Youthful, ambitious Peter Schoeffer is on the verge of professional success as a scribe in Paris when his foster father, the wealthy merchant and bookseller Johann Fust, summons him home to corruption-riddled, feud-plagued Mainz to meet "a most amazing man."
Johann Gutenberg, a driven and caustic inventor, has devised a revolutionary and, to some, blasphemous method of bookmaking: a machine he calls a printing press. Fust is financing Gutenberg's workshop, and he orders Peter to become Gutenberg's apprentice. Resentful at having to abandon a prestigious career as a scribe, Peter begins his education in the "darkest art."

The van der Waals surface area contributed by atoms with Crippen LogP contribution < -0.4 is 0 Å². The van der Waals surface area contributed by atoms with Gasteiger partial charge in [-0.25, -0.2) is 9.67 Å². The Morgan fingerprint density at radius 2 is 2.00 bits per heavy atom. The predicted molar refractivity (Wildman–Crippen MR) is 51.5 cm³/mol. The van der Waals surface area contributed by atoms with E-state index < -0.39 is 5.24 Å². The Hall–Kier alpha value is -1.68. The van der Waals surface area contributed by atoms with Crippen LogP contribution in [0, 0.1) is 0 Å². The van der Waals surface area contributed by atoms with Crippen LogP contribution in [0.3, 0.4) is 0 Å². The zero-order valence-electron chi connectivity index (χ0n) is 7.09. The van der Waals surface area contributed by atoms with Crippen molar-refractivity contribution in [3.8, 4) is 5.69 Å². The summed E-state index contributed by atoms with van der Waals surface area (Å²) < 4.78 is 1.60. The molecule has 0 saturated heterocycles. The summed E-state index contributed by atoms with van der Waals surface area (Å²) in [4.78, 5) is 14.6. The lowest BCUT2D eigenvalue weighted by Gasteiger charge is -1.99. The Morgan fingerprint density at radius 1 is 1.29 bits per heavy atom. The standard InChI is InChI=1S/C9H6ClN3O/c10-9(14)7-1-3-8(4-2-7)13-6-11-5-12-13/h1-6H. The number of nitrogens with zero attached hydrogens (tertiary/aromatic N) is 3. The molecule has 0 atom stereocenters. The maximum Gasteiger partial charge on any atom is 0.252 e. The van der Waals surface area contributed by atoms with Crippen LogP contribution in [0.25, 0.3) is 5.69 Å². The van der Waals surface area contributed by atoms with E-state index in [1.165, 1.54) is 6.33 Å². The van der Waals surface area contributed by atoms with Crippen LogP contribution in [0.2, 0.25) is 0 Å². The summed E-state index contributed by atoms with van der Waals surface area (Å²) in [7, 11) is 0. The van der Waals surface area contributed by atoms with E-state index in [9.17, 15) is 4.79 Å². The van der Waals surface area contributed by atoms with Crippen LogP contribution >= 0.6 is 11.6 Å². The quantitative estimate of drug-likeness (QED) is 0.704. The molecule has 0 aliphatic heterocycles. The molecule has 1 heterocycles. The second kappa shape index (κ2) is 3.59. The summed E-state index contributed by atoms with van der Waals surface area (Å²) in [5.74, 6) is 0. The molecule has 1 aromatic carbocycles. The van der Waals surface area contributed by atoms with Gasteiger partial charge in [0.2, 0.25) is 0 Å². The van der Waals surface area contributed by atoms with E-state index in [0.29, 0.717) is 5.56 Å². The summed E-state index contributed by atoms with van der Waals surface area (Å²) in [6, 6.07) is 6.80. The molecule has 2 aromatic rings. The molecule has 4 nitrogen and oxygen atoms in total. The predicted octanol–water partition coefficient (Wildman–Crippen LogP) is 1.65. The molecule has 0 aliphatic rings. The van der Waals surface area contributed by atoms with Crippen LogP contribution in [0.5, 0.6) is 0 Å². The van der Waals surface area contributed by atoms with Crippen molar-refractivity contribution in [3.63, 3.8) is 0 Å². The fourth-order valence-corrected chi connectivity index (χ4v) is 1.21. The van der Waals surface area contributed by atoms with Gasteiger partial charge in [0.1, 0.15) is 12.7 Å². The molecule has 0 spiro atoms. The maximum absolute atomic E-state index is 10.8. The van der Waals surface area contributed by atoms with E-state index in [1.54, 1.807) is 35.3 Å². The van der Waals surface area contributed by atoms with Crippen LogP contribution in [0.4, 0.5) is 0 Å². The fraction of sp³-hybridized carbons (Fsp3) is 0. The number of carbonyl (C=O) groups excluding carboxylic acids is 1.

As his skill grows, so too does his admiration for Gutenberg and his dedication to their daring venture: printing copies of the Holy Bible. But when outside forces align against them, Peter finds himself torn between two father figures the generous Fust and the brilliant, mercurial Gutenberg, who inspires Peter to achieve his own mastery."